Archive for November 15th, 2018

Another piece of Antikythera Mechanism found?

Thursday, November 15th, 2018

The Antikythera Mechanism, the oldest analog computer in the world, was a mind-bogglingly intricate mechanism of interlocked gears which could calculate the date of eclipses, Olympic games, positions of astronomical bodies and more. Found fused in a lump that looked like a rock with some bronze flecks in it, years would pass before researchers understood that the lump was actually 87 parts of a mechanical computer corroded together. When all the pieces were puzzled together, they were found to total up to around 50% of the original device.

The mechanism was found in 1901 at the site of a 1st century B.C. shipwreck off the coast of the island of Antikythera. It didn’t stand out at the time because in the year since the wreck had been discovered, divers had collected an astonishing number and quality of marble and bronze art works, jewelry, glassware and other artifacts, likely destined for the Roman market. They ranged widely in date. The mechanism dates to the second half of the 2nd century B.C., so it could have been as much as a 100 years old when it was loaded onto the doomed ship.

Between the passage of time, the action of salt, currents, traffic, earthquakes etc., the remains of the wreck scattered and decayed. The flashiest, most obviously finds were collected in 1900-1901. In 1976, Jacques Cousteau and his crew spent two days diving the site. And that was it until 2012 when divers from the Woods Hole Oceanographic Institution and the Hellenic Ephorate of Underwater Antiquities used the latest technology to survey the wreck site. Because of the wreck’s dangerous position 200 feet under the surface of the Aegean at the bottom of a steep slope, the Return to Antikythera project is the first scientific study of the site since it was discovered by sponge divers in 1900.

The 2017 expedition picked up where the team left off in 2016, the trench where the partial human skeletal was found. Other ship gear was discovered there in 2016 — lead pipes, counterweights, tools — as well as many pottery fragments from different types of vessels. Several significant finds were recovered the next year, including a bronze arm from a life-sized statue and a marble leg on a plinth, believed to have been part of a male nude.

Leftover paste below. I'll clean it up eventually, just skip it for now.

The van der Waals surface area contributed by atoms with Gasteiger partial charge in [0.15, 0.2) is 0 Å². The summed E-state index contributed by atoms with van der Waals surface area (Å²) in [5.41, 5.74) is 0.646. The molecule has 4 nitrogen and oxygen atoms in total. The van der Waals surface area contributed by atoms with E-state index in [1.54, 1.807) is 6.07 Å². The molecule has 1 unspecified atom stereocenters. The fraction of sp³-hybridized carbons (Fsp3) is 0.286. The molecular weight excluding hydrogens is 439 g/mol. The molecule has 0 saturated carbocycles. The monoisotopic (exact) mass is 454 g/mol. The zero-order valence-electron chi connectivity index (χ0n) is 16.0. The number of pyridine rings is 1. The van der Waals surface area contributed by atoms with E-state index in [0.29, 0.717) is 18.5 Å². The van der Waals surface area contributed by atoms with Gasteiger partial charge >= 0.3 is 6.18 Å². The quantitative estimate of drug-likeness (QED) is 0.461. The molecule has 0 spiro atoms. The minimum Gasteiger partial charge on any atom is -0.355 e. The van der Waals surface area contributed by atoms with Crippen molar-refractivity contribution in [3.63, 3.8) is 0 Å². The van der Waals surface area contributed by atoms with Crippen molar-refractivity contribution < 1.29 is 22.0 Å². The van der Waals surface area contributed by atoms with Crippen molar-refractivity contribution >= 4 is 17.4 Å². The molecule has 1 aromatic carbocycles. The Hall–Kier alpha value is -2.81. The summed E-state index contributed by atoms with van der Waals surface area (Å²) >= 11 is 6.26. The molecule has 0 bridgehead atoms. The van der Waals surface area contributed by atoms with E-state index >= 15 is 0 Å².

Among the smaller pieces and fragments was a disc thick with corrosion products and concretions. The tell-tale green of corroded metal was visible through the rock-like encrustations. The disc is about three inches in diameter and has four short protrusions at each of the corners. The object was X-rayed and holes were found in the protrusions. The X-ray also revealed a bull engraved on the surface.

Further study is needed to identify it as one of the missing pieces of the Antikythera Mechanism. All we know for sure right now is that it was mounted on something, hence the little arms with pinholes, but it could have been a decorative mount for furniture, for example. If it was part of a geared mechanism, it doesn’t follow that it was THE mechanism discovered in 1901. There’s a chance there could have been a similar device on board. The ship was absolutely heaving with very high-end goods. However that is a very slim chance indeed because nothing even remotely like the Antikythera Mechanism has been found before or since. Mechanisms of comparable complexity wouldn’t appear again until the Middle Ages.

Based on the evidence so far, it looks exactly like other parts of the Mechanism, which had clearly been found incomplete. Based on the etching of the bull that can be seen with scanning, it may well be the gear that predicted the position of the zodiac constellation of Taurus.

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